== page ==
By Akanksha Kumari
According to a popular belief, by shifting to cities people can escape casteism. Dr B.R. Ambedkar also urged Dalits to embrace cities in order to liberate themselves from caste oppression in rural areas. But merely shifting to cities doesn’t solve the problem, because caste identities are still rooted in our everyday practices. Further in this article we will observe how casteism operates in urban spaces.
Caste-based residential segregation can be observed in cities, especially in metropolitan ones. The 2011 Census from various big cities points out that Dalits are disproportionately slum dwellers. According to the Census, 12.6% of total population in cities are Dalits, whereas they constitute 20.3% of the total slum population in cities. A majority of Dalits live in slums.
People often encounter discrimination in buying a house or finding accommodation if they belong to lower castes, or any specific community, despite of their ability to pay. The landlords enquire about the food habits of prospective tenants before leasing them accommodation.
Pranav Sidhwani’s research, published in the Economic and Political weekly in 2015, showed that wards with the highest SC/ST population are also the ones that lack access to amenities such as piped water, toilets, etc., suggesting that caste determines access to basic amenities in India’s biggest cities. A large proportion of SCs and STs are clustered in wards neighbouring railway lines, which implies that many of them live in slums and lack access to civic amenities. Ward-level census data from India’s six biggest cities shows that all of them have extremely segregated residential patterns.
Ambedkar’s great dream of cities as equal spaces for citizens still remains a distant dream.
Work is often associated with the caste one belongs to. For instance, cleaning of manholes, washrooms, streets, etc. is often done by ‘Harijans’. Even if they do not desire to do so, they are forced to do these unsanitary jobs. Caste laws also govern the Indian prison system. In several states, prison manuals still dictate that labour within the prison should be assigned on the basis of caste. In this structure, the bottom of the caste pyramid does the cleaning work, those who belong to higher castes handled the kitchen or legal documentation department, and the rich and influential did nothing. This arrangement has nothing to do with the crime that one was arrested for or the way they conduct in prison. Every state has its own unique prison manual but it is mostly based on The Prisons Act, 1894 and has not been amended. It needs quick and necessary modification.
Unlike villages, people in urban areas are shifting their focus from kin and caste networks to friends and professional networks while searching for partners. Casteism is becoming a bit porous in this respect in urban areas. This is a welcome sign in some aspects, and points out that cities help inter-caste marriages. Inter-caste marriages shake the very roots of casteism and that’s why it faces resistance from society. It has been violently opposed leading in some cases to honour killings. For instance, in a suspected case of honour killing, a 30-year-old man, Adam Smith, was bludgeoned to death by his father-in-law and his brother. This incident happened in Adoni town, Andhra Pradesh in January 2021. Smith, a physiotherapist, belonged to a Dalit community whereas his wife Maheshwari belonged to Kuruva community (OBC). Due to the difference in their caste, the woman’s family did not accept their marriage. Political parties also resist these marriages, as some of the parties are themselves caste-based. People often choose to vote for the representatives from their respective castes, which further shapes the voting patterns and power dynamics.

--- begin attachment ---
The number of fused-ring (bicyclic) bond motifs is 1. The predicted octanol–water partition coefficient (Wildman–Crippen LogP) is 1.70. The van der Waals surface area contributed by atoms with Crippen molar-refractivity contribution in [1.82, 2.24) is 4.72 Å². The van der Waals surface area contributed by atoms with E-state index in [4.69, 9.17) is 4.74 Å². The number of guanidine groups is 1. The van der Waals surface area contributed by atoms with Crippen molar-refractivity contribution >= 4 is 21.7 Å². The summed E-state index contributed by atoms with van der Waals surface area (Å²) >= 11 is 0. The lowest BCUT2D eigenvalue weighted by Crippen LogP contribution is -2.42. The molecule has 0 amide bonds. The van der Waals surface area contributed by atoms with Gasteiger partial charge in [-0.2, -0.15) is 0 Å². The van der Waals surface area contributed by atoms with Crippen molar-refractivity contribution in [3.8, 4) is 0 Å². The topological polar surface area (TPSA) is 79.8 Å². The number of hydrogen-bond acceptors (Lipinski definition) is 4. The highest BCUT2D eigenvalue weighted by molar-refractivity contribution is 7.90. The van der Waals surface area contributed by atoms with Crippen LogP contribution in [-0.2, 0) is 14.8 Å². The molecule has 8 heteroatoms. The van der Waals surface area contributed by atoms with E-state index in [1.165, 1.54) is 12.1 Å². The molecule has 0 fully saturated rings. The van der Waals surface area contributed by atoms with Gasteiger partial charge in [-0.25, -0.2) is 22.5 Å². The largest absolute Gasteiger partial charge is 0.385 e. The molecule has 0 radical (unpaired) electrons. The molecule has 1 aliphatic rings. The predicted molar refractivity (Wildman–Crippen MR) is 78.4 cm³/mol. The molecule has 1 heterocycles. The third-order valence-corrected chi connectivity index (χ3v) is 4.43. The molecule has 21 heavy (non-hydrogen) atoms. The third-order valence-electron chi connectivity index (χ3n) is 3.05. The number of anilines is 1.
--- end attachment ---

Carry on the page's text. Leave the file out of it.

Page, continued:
The relative anonymity of an individual’s identity in a city makes it difficult for rules of ‘purity’ and ‘pollution’ to be observed and enforced in public spheres.
People are not aware of each other’s caste identity, and hence cannot practice untouchability in public spheres. However, it is practiced to some extent in the private sphere. For instance, maids are often offered meals in separate utensils.
From our common sense thinking, we can say that casteism does not exist in urban spaces but by applying sociological lenses we get a contrary narrative to this observation. Despite several laws and fundamental rights which observe every individual as equal before the law, we still witness casteism perpetuating in society.
M.N Srinivas had said that it is impossible to detach India from the caste system. But we have observed some changes and will strive to get rid of this exploitative and inhuman system.
- Devulapalli, S. (September 2019). ‘Geography of caste in urban India’. Mint. (Accessed on: December 28, 2020 via https://www.livemint.com/news/india/the-geography-of-caste-in-urban-india-1569564507580.html)
- Konda, G.R (November 2020). ‘Slum numbers show cities don’t help Dalits shed caste’. The Indian Express. (Accessed on: December 28, 2020 via https://indianexpress.com/article/opinion/columns/slum-numbers-show-cities-dont-help-dalits-shed-caste-7072206/ )
- Shantha, S. (December 2020). ‘From segregation to labour, Manu’s caste law governs Indian Prison System’. The Wire. (Accessed on: December 28,2020 via From Segregation to Labour, Manu’s Caste Law Governs the Indian Prison System thewire.in)
- Bommakanti, U. ( January 2021). ‘Adoni honour killing: Cops arrest Adam’s father-in-law, his brother’. Times of India. (Accessed on: January 2,2021 via https://m.timesofindia.com/city/vijayawada/adoni-honour-killing-cops-arrest-adams-father-in-law-his-brother/articleshow/80063416.cms)